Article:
Neal Stephenson’s “Snow on the Desert” moves the peruse to the evident and dry desert territory through its utilization of spellbinding language. Stephenson’s utilization makes an unforgiving and troubling tone of expressions like “blown sand scourged the walls” and “the burned by the sun everything.” This shows that even in the center of such a brutal environment, there is potential for a new beginning, as demonstrated by the appearance of snow in the desert. Its seriousness, combined with the expectation of a new beginning, fills in as a strong representation of the strength of the human soul. Eventually, Stephenson’s talented utilization of words demonstrates how the human soul can defeat misfortune and flourish in a brutal climate like the desert. Bowles utilizes the story “Snow on the Desert” to comment on the human condition and the quest for importance in a world that is sometimes turbulent and startling, which might be perceived by looking at the hero’s inward discourse and collaborations with different characters. Bowles’ utilization of snow in the desert illustrates how change can come about even in the driest, most unfriendly conditions. The novel’s all-encompassing subject is the battle between the singular’s requirement for independence and the limitations forced by social and social mores, and this example features this battle.
Agha Shahid Ali’s “Snow on the Desert” is a profoundly contemplative piece that spotlights themes of loneliness, betrayal, and the quest for meaning. Ali portrays a double enchanting and barren world through language and vivid imagery. This sonnet’s tone is laid out by the initial picture of snow falling in the desert. Snow indicates fresh starts and tidiness, yet it likewise underlines the desolate scene.
As the poem advances, the speaker considers his sensations of seclusion and the test of finding importance in a world without all importance. His voice sounds low and discouraged, which might indicate that he is attempting to lay out an association with you. This perspective is much of the time affirmed by the moon, which is, in many cases, deciphered as an indication of isolation.
The poem contains brief passages of beauty and hope despite its general melancholy. For example, the line “the desert builds a snow angel” is a striking image that emphasizes that even in the most desolate of locations, there is still capacity for joy and amazement. Similarly, the concluding words of the poem give a glimpse of hope, as the speaker states that “somewhere, / someone is singing a song / of hope.”
“Today the snow is falling
as if it were an elegy
we translated in college
when we learned a little more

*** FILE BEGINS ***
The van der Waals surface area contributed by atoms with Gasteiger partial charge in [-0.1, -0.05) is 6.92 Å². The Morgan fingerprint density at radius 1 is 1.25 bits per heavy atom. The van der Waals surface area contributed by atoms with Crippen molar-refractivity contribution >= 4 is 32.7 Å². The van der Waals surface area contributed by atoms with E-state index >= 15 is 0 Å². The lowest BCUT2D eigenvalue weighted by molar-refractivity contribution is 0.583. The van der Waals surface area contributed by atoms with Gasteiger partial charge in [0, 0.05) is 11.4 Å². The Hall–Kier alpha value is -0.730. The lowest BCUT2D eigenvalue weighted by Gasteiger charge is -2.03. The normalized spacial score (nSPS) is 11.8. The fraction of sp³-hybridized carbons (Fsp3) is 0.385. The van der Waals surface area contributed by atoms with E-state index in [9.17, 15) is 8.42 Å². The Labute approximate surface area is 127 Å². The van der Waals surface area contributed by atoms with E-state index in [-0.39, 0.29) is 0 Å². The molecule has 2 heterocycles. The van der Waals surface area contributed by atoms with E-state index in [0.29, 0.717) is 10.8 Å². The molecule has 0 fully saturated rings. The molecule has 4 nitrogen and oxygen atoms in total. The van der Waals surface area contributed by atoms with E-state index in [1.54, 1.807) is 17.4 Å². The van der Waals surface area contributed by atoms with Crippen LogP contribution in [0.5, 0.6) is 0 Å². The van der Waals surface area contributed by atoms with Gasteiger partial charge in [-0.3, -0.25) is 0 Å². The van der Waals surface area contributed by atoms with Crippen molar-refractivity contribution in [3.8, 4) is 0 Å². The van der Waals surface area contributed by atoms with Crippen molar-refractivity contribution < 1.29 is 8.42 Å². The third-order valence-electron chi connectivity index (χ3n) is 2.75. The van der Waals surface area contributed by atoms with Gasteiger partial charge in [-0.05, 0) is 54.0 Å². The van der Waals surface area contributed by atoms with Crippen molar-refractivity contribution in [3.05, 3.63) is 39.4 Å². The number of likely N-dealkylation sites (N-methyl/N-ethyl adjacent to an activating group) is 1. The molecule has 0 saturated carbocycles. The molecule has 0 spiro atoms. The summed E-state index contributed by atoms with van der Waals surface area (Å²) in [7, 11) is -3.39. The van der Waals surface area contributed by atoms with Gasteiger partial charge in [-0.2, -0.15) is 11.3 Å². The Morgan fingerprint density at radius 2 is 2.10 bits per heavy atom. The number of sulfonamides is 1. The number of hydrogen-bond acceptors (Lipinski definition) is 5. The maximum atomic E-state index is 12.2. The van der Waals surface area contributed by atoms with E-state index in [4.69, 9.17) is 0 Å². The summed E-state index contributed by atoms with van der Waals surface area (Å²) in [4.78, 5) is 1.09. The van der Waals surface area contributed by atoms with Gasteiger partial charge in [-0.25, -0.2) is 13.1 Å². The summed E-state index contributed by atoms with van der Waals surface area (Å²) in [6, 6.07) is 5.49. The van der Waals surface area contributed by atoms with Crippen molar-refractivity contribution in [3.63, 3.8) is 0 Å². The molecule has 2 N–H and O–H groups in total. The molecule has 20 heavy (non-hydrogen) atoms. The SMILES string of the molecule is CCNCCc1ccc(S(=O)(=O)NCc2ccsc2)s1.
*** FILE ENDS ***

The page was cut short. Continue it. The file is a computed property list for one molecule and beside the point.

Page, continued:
then that, we had not been born
in that country of snow,
its letters impossible to decipher.”
The speaker reflects on the falling snow and its symbolic weight in these lines. The snow falls like an elegy, a melancholy lyric or song generally written for someone who has died. The speaker’s sadness and melancholy are highlighted by the comparison to an elegy, which also raises the possibility that the snow is a metaphor for loss or mourning (Agha, 2019, n.p). The speaker then muses on his earlier encounters with the language of snow, recalling, in particular, an instance when he translated an elegy while still a student. When he and his classmates were younger, they “knew little more than that we had not been born in that nation of snow, its letters impossible to interpret,” the author writes. The speaker is implying that the language of snow is foreign and mysterious, something he finds difficult to comprehend or decipher. The notion of linguistic and cultural barriers deepens the poem’s themes of loss and estrangement by posing the possibility that these emotions can be made worse by gaps in experience, knowledge, and culture.
The assortment of verses known as “Snow on the Desert” is, taken all in all, an intense and provocative work that researches human disconnection and the quest for importance in a cruel and unforgiving climate. Ali’s examination of these topics is deplorable and exceptionally close to home. Using distinctive symbolism and strong representations creates an upsetting vision of a beautiful and desolate world. Ali’s utilization makes this vision of distinctive symbolism and convincing illustrations. Ali makes this vision by utilizing representations and pictures that are both striking and locking in.
The poem “Snow on the Desert” by Agha Shahid Ali is an intensive assessment of personality, memory, and misfortune. Using striking and suggestive symbolism, the writer conveys a feeling of craving for a country that does not exist anymore and a feeling of pity at the certainty of progress and the fleeting idea of presence. The sonnet is likewise a landmark to the force of memory and the significance of sticking to our specific narratives, even as we push ahead into a questionable future. At last, “Snow on the Desert” is a work of substantial close-to-home profundity and intricacy that rewards cautious and mindful perusing.
Agha Shahid Ali’s “Snow on The Desert,” Agha Shahid. 2019. n.p